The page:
California Appeals: How Long Does an Appeal Take?

Posted on Wednesday, February 19th, 2020 at 5:52 am    

Gavel-in-Front-of-Books-About-California-Appeals-Timelines

If you are interested in appealing your criminal conviction, it is important to understand the timeline of the process. An appeal can take anywhere from a few months to years depending on the unique factors involved. But, in every case and appeal needs to be filed quickly. However, the decision will not be immediate.

You should talk with a Los Angeles appeals lawyer at Spolin Law P.C. regarding the California appeals timeline. This can give you realistic expectations of what to expect.

To schedule a free consultation, contact us today at (310) 424-5816.

Appeal Filing Deadline

The first step in a criminal appeal is determining if you are eligible. Immediately after a conviction sentencing, you should speak to an attorney about an appeal.

Your lawyer will carefully review your case for legal errors. If there is evidence that a mistake of law was made during your trial or sentencing, then you have a valid reason to file an appeal.

Next, you must determine if you want to appeal.

If so, you need to file a Notice to Appeal in the superior court. For felonies, you have 60 days to file a notice of appeal in a criminal case from the date the judgment was entered. For misdemeanors, this deadline is only 30 days.

There are other types of post-conviction relief that can be filed after the 60-day or 30-day window, including a California Writ of Habeas Corpus and an Application for Commutation of Sentence. However, traditional or “direct appeals” must be filed within this deadline.

Can You File an Appeal Late?

There are very few reasons why a California court will give you more time to file an appeal. There are possible extensions under the 2018 California Rules of Court, which allows for more time following public emergencies.

You might have grounds for an extension if your trial attorney failed to perform a duty related to a possible appeal. A common example is if your attorney neglected to inform you of your right to appeal. Basically, if you were not informed of your right to appeal, and did not learn of the right until after the filing deadline, call a Los Angeles appeals lawyer right away.

Another possible failure is not filing a timely notice of appeal after you asked your attorney to do so. In this situation, contact Spolin Law P.C. right away to get new representation.

You may also consider an extension for constructive filing. This occurs when you make a good faith attempt to file your notice of appeal, but it is not received in time. For instance, you may represent yourself initially and file in the wrong court. Or, you may ask your jail or prison officials to mail your notice of appeal, and it was mailed or arrived late.

You May Need a Certificate of Probable Cause

If you entered a guilty or nolo contendere plea, admitted to a probation violation, or convicted after an unlawful search and seizure, then you must also file a certificate of probable cause. This states that the trial was unlawful in some way. This is a written statement that you or your attorney provide under oath.

You must deliver the statement to the trial court, which issues the certificate. The trial court has 20 days to deny or approve your request for a certificate of probable cause.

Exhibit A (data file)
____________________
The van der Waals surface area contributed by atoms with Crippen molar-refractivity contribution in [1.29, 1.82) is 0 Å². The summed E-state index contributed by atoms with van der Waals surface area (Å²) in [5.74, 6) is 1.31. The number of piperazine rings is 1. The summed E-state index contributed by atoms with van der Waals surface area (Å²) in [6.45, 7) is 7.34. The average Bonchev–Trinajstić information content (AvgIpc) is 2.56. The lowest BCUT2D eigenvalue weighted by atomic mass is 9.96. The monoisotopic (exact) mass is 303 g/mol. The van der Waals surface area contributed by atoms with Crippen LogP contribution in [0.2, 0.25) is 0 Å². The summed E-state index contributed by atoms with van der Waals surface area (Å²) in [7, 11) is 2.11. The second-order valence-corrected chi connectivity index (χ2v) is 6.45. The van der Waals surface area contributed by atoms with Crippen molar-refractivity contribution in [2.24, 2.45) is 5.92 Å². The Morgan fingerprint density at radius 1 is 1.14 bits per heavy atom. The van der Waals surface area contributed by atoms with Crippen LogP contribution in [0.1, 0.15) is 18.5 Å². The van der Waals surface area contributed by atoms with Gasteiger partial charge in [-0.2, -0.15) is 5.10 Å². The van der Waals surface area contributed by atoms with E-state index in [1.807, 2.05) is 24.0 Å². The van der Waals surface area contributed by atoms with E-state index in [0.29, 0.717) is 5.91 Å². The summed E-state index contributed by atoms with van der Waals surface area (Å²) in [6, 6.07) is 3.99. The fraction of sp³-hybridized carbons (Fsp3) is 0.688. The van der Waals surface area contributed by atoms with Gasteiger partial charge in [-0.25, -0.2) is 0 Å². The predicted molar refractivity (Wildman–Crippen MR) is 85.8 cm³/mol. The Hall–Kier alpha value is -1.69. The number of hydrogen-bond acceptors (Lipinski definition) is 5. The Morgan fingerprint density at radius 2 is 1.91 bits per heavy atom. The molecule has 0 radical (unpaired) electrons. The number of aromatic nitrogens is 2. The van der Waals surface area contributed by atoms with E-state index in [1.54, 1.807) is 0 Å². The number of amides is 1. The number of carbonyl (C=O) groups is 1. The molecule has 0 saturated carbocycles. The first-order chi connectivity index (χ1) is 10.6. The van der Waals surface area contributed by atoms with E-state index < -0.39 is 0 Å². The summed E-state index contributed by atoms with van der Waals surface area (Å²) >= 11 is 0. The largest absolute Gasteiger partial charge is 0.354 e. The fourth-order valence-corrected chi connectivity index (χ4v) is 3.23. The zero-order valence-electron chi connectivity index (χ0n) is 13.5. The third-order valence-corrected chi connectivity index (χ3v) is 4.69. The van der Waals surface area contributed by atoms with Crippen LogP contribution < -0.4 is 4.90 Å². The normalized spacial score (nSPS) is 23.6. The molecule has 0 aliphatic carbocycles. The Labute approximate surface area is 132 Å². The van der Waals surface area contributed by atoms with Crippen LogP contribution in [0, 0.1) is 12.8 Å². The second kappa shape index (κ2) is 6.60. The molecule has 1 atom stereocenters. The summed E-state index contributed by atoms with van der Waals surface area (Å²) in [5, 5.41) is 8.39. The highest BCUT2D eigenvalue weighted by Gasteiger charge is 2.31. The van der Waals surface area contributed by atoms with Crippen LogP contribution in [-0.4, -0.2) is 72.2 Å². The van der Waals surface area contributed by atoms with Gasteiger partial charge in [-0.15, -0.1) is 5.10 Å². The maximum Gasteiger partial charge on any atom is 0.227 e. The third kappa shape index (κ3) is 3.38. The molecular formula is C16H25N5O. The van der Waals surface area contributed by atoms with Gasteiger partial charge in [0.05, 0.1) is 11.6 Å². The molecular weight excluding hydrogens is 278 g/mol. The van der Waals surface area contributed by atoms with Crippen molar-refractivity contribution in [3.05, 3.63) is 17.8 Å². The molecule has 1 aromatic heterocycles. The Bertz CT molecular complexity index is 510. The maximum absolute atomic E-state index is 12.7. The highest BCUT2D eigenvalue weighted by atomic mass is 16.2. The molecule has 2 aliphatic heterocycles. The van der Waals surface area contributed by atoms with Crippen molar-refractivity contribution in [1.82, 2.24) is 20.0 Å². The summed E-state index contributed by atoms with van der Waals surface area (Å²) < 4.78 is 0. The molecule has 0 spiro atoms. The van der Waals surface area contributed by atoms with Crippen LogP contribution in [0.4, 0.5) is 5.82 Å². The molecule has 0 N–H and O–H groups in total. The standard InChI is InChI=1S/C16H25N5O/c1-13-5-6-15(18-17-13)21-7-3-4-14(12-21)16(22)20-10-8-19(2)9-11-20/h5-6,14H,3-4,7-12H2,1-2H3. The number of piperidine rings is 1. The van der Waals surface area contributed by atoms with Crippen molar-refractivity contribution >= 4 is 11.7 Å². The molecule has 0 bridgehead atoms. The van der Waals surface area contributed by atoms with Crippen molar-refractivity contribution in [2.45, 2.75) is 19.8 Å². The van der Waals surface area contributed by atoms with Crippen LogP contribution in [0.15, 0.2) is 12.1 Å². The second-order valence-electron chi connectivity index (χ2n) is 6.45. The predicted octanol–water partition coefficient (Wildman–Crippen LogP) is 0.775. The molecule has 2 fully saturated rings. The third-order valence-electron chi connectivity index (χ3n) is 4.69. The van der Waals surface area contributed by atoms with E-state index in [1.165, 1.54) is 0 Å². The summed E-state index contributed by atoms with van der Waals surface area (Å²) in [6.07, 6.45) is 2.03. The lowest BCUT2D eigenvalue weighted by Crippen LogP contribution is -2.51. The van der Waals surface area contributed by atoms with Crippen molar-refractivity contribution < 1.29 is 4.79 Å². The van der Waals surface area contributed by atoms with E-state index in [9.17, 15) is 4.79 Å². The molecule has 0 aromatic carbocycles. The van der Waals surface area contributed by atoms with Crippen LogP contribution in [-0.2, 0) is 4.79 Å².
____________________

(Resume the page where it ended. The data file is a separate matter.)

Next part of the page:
What Happens After Filing a Notice to Appeal

Once you file the Notice to Appeal, the other parties must be notified. The superior court clerk will send a notification of the filing to each parties’ attorney, any unrepresented defendant, the reviewing court clerk, and to each court reporter.

Within 10 days of filing the Notice of Appeal, you must file a Notice of Designating Record on Appeal.

The court reporter is notified because they must prepare the transcript. If there was not a court reporter, the court creates a transcript from the electronic records of the proceedings. Additionally, you may obtain a clerk’s transcript. This encompasses all of the materials collected and placed in the case file during the proceeding.

Filing Your Opening Brief

After the initial appeal paperwork is filed and the trial court record is compiled, you must submit an opening brief. This brief is prepared by your appeals lawyer and can be lengthy.

The brief provides a summary of the trial, asks for a certain outcome, and provides a supporting argument.

For cases in the Court of Appeal, your opening brief must be filed within 40 days after the record is filed. The respondent’s brief must be filed within 30 days of your opening brief. Then, you have 20 days to file a reply brief to the respondent’s brief.

Oral Arguments for the Appeal

After the briefs are filed, the next step is oral arguments. The court will notify you of the hearing date. This may be weeks after the briefs are filed. It depends on the court’s schedule.

Oral arguments allow your lawyer to argue your grounds for an appeal to the judge in person. Depending on the court in which your appeal takes place, your attorney may have up to 30 minutes to make your case. During this time, your attorney may also answer questions from the appellate court judge.

Have Questions About an Appeal in CA? Contact Spolin Law P.C.

Interested in appealing your criminal case? Contact Spolin Law P.C. right away. Aaron Spolin was previously a prosecutor and an award-winning criminal defense and appeals attorney.

Contact us online or call (310) 424-5816 to schedule a free, initial consultation.